05 September 2008

The Hook, 5 September 2008

This morning's sesh started with an act of faith that there were waves somewhere in the thick fog. I could hear them breaking and the forecasts had all promised 3-5' SSW swell. Plus the parking lot at the end of 41st was already filling up at first light. From the stairs near 38th, all I could see was some large shorepound and no other surfers even heading out into the white shrouded unknown. I was getting a niggling bad vibe, so I walked back to the Hook and had an almost dry-hair paddle out between sets. Even that early, there were a dozen surfers on the main peak, which swelled to more than two dozen by an hour later. Damn Surfline for calling conditions "Fair-Good." (Early next week is the rare orange "Good." Oh, the party waves we'll have then!)

Unlike Linda Mar, at the Hook my relative skill level is on the lower side; there are a lot of real hotshots there. It's fun to watch but frustrating when they're claiming all the waves. I found a less-crowded spot a bit to the east and waited inside for the smaller waves. The sets were getting up to head high, which made for mad-dash paddling and duck-diving every ten minutes or so. Unfortunately, today many of my duck dives went horribly wrong. In retrospect, it's probably because I was overthinking it, concentrating on the board positions, nose-down, flat, nose-up, and not actually doing them with the right timing, so I was pulling up too soon and getting pushed back. I need to stop thinking so much and just feel myself doing it. Like parallel parking, which I learned only a couple years ago. I was hopelessly bad as long as I was trying to think through the angle changes, but as soon as I let go of my conscious mind and just did it, I was able to get into spots on the first try.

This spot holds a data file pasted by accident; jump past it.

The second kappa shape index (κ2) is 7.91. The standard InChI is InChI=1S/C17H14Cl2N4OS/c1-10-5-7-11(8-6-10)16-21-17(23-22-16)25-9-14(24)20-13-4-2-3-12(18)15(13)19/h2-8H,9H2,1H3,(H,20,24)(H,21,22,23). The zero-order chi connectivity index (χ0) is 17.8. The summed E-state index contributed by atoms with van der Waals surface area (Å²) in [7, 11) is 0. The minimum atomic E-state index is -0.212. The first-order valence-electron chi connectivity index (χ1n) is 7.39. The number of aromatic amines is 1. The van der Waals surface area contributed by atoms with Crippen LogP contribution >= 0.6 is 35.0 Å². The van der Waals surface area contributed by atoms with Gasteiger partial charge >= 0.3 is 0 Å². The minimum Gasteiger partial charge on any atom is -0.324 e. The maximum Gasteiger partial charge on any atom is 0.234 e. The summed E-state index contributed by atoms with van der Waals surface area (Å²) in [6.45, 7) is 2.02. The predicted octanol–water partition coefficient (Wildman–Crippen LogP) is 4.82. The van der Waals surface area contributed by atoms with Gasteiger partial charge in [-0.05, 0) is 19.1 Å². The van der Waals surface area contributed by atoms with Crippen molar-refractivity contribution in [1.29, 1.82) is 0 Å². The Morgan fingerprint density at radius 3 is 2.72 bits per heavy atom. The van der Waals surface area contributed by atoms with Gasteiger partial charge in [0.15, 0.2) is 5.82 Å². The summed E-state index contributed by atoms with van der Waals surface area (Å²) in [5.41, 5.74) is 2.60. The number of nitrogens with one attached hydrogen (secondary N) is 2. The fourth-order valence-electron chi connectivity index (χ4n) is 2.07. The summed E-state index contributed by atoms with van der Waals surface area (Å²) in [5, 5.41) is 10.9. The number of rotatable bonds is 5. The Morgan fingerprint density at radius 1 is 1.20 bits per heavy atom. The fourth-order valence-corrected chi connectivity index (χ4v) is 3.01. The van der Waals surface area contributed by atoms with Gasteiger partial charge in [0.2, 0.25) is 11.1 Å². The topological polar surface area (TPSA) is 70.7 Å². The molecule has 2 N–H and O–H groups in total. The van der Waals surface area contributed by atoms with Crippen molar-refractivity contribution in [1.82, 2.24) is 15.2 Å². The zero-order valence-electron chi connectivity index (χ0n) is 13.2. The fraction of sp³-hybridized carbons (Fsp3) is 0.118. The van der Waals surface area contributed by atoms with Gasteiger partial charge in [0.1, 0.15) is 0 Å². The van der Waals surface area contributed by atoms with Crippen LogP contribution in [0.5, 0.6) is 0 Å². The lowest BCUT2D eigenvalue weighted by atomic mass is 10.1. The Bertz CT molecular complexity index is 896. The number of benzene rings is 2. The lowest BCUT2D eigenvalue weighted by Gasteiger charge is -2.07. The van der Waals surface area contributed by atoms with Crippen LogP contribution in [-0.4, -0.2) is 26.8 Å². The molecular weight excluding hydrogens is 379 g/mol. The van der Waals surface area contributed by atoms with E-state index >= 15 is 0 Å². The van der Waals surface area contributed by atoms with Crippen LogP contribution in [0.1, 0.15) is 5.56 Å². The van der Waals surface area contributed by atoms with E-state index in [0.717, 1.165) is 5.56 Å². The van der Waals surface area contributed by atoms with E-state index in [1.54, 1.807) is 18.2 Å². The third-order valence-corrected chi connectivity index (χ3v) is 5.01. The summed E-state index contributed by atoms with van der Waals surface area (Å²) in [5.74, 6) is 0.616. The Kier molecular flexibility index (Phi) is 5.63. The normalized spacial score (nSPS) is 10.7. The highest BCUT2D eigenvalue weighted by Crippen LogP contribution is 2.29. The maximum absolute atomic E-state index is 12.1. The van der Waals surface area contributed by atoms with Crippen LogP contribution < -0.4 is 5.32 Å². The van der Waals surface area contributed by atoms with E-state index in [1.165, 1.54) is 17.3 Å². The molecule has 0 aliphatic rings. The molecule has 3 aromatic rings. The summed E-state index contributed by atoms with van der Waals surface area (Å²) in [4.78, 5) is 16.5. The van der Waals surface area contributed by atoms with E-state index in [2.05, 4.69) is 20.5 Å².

My little gap in the crowd didn't get rideable waves all that often, but I caught a few. No good rides though, as I had to exit from the best one because a longboarder was on my tail, I just blew another after a few seconds, and a third weak wave melted away under me almost as soon as I got on it. But the sun came up and burned off the fog, and it was a beautiful warm morning on the water. If I could've, I would've stayed out for hours.

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